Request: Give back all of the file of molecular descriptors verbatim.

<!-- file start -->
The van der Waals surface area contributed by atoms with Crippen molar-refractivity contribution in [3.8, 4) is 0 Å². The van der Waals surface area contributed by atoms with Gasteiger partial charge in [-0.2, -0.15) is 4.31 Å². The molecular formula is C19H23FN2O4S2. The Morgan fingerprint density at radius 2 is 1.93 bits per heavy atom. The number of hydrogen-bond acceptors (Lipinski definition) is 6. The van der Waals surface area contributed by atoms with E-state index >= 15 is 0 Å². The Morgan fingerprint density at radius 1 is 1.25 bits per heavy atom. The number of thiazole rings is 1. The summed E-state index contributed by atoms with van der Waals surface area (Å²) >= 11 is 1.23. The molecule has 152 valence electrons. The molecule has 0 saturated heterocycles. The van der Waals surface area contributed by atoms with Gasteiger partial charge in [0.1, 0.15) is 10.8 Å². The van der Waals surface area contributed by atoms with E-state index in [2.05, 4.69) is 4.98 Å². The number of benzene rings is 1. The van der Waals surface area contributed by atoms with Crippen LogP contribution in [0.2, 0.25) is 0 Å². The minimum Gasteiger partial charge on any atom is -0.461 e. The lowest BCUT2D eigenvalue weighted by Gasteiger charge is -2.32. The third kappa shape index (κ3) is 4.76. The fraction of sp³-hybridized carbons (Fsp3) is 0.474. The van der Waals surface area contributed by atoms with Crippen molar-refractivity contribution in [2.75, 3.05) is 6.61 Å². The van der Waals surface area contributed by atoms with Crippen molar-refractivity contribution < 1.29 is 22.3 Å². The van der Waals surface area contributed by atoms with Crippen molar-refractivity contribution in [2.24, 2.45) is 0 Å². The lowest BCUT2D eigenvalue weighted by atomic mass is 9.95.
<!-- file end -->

The van der Waals surface area contributed by atoms with Crippen molar-refractivity contribution in [3.8, 4) is 0 Å². The van der Waals surface area contributed by atoms with Gasteiger partial charge in [-0.2, -0.15) is 4.31 Å². The molecular formula is C19H23FN2O4S2. The Morgan fingerprint density at radius 2 is 1.93 bits per heavy atom. The number of hydrogen-bond acceptors (Lipinski definition) is 6. The van der Waals surface area contributed by atoms with E-state index >= 15 is 0 Å². The Morgan fingerprint density at radius 1 is 1.25 bits per heavy atom. The number of thiazole rings is 1. The summed E-state index contributed by atoms with van der Waals surface area (Å²) >= 11 is 1.23. The molecule has 152 valence electrons. The molecule has 0 saturated heterocycles. The van der Waals surface area contributed by atoms with Gasteiger partial charge in [0.1, 0.15) is 10.8 Å². The van der Waals surface area contributed by atoms with E-state index in [2.05, 4.69) is 4.98 Å². The number of benzene rings is 1. The van der Waals surface area contributed by atoms with Crippen LogP contribution in [0.2, 0.25) is 0 Å². The minimum Gasteiger partial charge on any atom is -0.461 e. The lowest BCUT2D eigenvalue weighted by Gasteiger charge is -2.32. The third kappa shape index (κ3) is 4.76. The fraction of sp³-hybridized carbons (Fsp3) is 0.474. The van der Waals surface area contributed by atoms with Crippen molar-refractivity contribution in [2.75, 3.05) is 6.61 Å². The van der Waals surface area contributed by atoms with Crippen molar-refractivity contribution < 1.29 is 22.3 Å². The van der Waals surface area contributed by atoms with Crippen molar-refractivity contribution in [2.24, 2.45) is 0 Å². The lowest BCUT2D eigenvalue weighted by atomic mass is 9.95.